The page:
Faced with the Times’s admission, the Washington Post tried a different tactic to avoid blame. On late Friday afternoon, graveyard time for news stories, the WaPo ran a piece saying their paper had very good reasons to avoid reporting on the laptop story. They offered no mea culpa. Their message to readers: “Nothing to see here, folks. Move along quietly.”

Why all this effort to evade, suppress and stop the spread of genuine news? Why work so diligently to bury a story that mattered to voters? Because those media outlets wanted Joe Biden to defeat Donald Trump. They had no intention of publishing a story that would damage Biden’s chances.

There’s nothing wrong with partisanship, including partisan media, but that should be the job of editorial pages and opinion shows, not news sections, at least not at outlets that purport to offer unbiased coverage. The best practice is to label editorials and analysis as such and ensure they are separated from hard news.

When partisan goals become central to news judgment, journalists have lost their way and morphed into political activists. They are no longer shy about helping their preferred candidates or hurting their opponents. Again, that’s fine on the editorial pages and opinion shows (ideally with facts to back up their claims and a platform for some countervailing views). But that kind of partisanship is not appropriate on “hard news” pages or programs.

When strong opinions suffuse that coverage, when they dictate which stories are covered and how they are reported, as they did the Hunter Biden laptop case, the standard of unbiased journalism is corrupted. That is exactly what has happened to American journalism. And that’s why public trust in its coverage has collapsed.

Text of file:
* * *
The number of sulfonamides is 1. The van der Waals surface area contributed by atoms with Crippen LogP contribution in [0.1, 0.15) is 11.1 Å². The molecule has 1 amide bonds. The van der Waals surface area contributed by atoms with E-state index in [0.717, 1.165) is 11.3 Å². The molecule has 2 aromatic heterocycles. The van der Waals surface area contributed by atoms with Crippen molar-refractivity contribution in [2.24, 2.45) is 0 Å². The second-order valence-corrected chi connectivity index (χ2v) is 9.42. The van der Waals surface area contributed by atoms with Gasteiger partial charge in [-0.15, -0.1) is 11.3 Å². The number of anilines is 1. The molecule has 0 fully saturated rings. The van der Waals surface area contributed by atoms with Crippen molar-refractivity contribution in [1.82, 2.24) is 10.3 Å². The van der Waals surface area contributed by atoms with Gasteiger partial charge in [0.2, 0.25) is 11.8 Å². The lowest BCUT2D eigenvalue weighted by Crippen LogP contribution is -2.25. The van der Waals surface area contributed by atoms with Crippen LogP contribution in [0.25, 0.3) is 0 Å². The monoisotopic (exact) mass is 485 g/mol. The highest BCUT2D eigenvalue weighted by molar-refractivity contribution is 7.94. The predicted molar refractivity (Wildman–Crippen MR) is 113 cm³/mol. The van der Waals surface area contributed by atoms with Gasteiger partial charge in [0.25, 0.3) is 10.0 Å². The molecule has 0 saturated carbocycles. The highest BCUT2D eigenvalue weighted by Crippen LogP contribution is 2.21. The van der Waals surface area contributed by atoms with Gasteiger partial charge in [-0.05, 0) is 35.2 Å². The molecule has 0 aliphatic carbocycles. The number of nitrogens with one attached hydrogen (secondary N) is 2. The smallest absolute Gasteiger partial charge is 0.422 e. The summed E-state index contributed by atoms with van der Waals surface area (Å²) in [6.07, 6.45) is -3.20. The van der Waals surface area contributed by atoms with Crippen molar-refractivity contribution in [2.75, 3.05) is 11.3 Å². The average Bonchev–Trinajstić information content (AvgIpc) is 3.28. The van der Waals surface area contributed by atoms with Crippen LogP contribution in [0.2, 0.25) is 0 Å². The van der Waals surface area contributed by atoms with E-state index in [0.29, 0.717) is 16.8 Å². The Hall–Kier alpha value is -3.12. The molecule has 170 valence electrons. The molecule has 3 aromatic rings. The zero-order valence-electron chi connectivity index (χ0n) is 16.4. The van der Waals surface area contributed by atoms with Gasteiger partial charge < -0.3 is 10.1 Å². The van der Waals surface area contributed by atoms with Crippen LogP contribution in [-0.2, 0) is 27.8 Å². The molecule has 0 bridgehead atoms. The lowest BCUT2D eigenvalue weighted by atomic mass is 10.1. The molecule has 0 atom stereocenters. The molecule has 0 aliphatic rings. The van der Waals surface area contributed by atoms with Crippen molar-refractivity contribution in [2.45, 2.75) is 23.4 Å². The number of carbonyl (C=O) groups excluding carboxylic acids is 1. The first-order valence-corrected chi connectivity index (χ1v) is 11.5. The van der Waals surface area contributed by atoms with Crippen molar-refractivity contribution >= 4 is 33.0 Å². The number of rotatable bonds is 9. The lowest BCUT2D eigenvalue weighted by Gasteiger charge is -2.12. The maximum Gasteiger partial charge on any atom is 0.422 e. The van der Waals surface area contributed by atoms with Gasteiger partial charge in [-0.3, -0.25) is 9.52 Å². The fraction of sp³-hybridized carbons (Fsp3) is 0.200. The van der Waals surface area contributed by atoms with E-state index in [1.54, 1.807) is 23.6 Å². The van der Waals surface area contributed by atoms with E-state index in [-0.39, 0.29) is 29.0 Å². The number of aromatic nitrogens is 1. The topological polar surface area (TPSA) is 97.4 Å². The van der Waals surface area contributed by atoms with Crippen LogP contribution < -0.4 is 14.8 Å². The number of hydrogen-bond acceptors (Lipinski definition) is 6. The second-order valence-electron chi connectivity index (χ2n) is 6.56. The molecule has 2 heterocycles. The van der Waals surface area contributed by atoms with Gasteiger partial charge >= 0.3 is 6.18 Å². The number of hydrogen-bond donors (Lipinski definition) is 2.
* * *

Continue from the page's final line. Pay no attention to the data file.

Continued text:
This mounting distrust of media and, indeed, of all public institutions, intersects in troubling ways with the new technology of delivering news and opinion. Today, there are virtually no barriers to creating blogs and very low costs to creating strongly opinionated news sources online. Such technology makes it easy for readers to seek out sites that confirm preexisting views and avoid those that challenge them. Our leading news organizations now compete in that same space, producing content that confirms and reinforces the prior views of their readers and viewers. We’ve turned the feedback in this echo chamber up to eleven.

If you are waiting for apologies from the reporters, anchors and editors who blew the Hunter Biden laptop story, you will wait in vain. If you expect them to reflect seriously on their egregious errors or try to remedy them, you will have a cappuccino with Santa Claus and the Tooth Fairy before that happens. But the media’s silence cannot hide their shameful failure.

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Submitted by Charles Lipson. He is the Peter B. Ritzma professor of political science emeritus at the University of Chicago, where he founded the Program on International Politics, Economics and Security.